Commercial and residential projects in Oklahoma do not require on-site geotechnical engineering.  Most geotechnical firms do not provide on-site engineering in their normal scopes of work and fee proposals.  Because of this, many geotechnical engineers never see the site of the project they are providing recommendations for.  Red Rock Consulting always recommends on-site engineering and provides it on each project unless a special exception has been agreed upon with the client for a specific project.     

Geotechnical engineering recommendations are site specific for every project.  Physically observing the site, the surroundings and the subsurface materials as they come out of the ground is crucial to providing the best recommendations for the project.

Marking Boring Locations

Marking Boring Locations


Geotechnical borings should be located on-site by the engineer.  The geotechnical engineer is the only person who has been in contact with the client and with direct knowledge of the project objectives, constraints and concerns.  In addition, the geotechnical engineer is the only person who has communicated with the utility locators. 

Many sites have obstructions or other reasons why the borings cannot be located at the preferred locations.  With a geotechnical engineer on site the decision is made with the proposed project in mind by an engineer familiar with the project and needs of the client.

Field Logs

Field Logs


A geotechnical engineer on-site should always log the borings as the drilling is taking place.  In this case, the drill crew is allowed to focus on the equipment and the “feel” of the subsurface conditions as the borings are advanced.  The geotechnical engineer should communicate with the drill crew regarding drilling, field testing and subsurface conditions and observe and log the soil samples as they are produced.

When a geotechnical engineer logs the borings, site specific questions can be addressed more quickly.  Changes in boring depth and sampling of special soil conditions, which are both discussed below, are two examples of on-site issues that may arise on a project.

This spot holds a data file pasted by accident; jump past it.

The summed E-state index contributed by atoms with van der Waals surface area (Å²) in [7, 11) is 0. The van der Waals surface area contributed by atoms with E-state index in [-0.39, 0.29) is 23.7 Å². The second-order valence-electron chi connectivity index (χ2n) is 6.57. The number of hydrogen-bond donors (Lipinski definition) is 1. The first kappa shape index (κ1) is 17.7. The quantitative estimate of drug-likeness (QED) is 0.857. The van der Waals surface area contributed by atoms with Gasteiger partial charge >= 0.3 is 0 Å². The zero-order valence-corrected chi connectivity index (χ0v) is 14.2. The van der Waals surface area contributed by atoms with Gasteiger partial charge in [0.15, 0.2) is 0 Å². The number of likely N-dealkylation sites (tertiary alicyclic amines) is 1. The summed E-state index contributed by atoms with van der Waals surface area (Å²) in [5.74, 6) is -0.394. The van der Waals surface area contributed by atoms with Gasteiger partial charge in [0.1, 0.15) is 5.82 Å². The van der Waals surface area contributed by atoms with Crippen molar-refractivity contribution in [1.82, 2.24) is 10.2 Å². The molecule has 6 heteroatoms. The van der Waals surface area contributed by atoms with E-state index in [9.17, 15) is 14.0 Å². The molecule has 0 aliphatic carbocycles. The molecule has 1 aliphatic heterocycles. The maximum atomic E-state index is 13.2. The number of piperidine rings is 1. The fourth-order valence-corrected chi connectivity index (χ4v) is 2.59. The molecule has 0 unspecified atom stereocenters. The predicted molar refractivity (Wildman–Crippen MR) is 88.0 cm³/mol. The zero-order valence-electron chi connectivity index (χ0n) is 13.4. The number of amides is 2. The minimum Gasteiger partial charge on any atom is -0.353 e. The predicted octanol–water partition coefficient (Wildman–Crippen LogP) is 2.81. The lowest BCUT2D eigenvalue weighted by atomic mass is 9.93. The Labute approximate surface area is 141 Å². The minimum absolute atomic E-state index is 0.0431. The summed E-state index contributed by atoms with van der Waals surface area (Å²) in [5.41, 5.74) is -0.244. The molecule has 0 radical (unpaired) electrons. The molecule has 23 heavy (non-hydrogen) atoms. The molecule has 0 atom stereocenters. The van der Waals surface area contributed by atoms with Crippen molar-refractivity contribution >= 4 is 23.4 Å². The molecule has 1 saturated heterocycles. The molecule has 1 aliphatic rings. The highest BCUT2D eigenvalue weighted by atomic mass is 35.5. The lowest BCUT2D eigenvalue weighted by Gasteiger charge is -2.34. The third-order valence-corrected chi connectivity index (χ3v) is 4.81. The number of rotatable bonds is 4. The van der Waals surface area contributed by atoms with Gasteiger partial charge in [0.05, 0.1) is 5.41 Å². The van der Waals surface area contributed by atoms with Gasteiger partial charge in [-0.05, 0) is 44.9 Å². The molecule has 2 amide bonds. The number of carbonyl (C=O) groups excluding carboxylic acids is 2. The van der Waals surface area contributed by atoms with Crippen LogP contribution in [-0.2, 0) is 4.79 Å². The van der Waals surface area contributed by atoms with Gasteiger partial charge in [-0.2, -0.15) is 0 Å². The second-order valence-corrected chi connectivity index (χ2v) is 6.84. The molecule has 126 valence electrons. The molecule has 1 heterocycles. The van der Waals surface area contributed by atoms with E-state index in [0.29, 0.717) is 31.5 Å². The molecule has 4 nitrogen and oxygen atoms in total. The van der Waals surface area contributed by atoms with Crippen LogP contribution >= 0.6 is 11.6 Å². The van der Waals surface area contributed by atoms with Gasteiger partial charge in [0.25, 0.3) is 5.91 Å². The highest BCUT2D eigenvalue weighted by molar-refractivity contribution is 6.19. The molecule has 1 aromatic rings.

Occasionally borings need to be advanced to a different depth than planned due to encountering unanticipated subsurface materials, such as deep or shallow bedrock or very soft materials, for example.  With a geotechnical engineer on site, the decision to extend or terminate the boring can be made without having to return to the site, which would result in additional mobilization and soil drilling charges.


    Communicating with Drillers

    Communicating with Drillers

Oklahoma has a number of soil conditions which can be identified on site by a trained geotechnical engineer.  Two examples of such soils are expansive soils and sulfate rich soils, both of which can be detrimental to construction projects if left unidentified.  A geotechnical engineer, who is on the project site and observing the soil, can identify these problematic soils immediately and have them tested in order to provide proper recommendations to combat such soils. 


The best geotechnical engineering reports are those written by engineers who know the project objectives and who have seen the project site first hand.  The report is written specifically for the site that was observed and the soil conditions encountered.   In addition, if any questions arise during design and/or construction, the geotechnical engineer can provide informed solutions as a result of the onsite experience during the geotechnical investigation.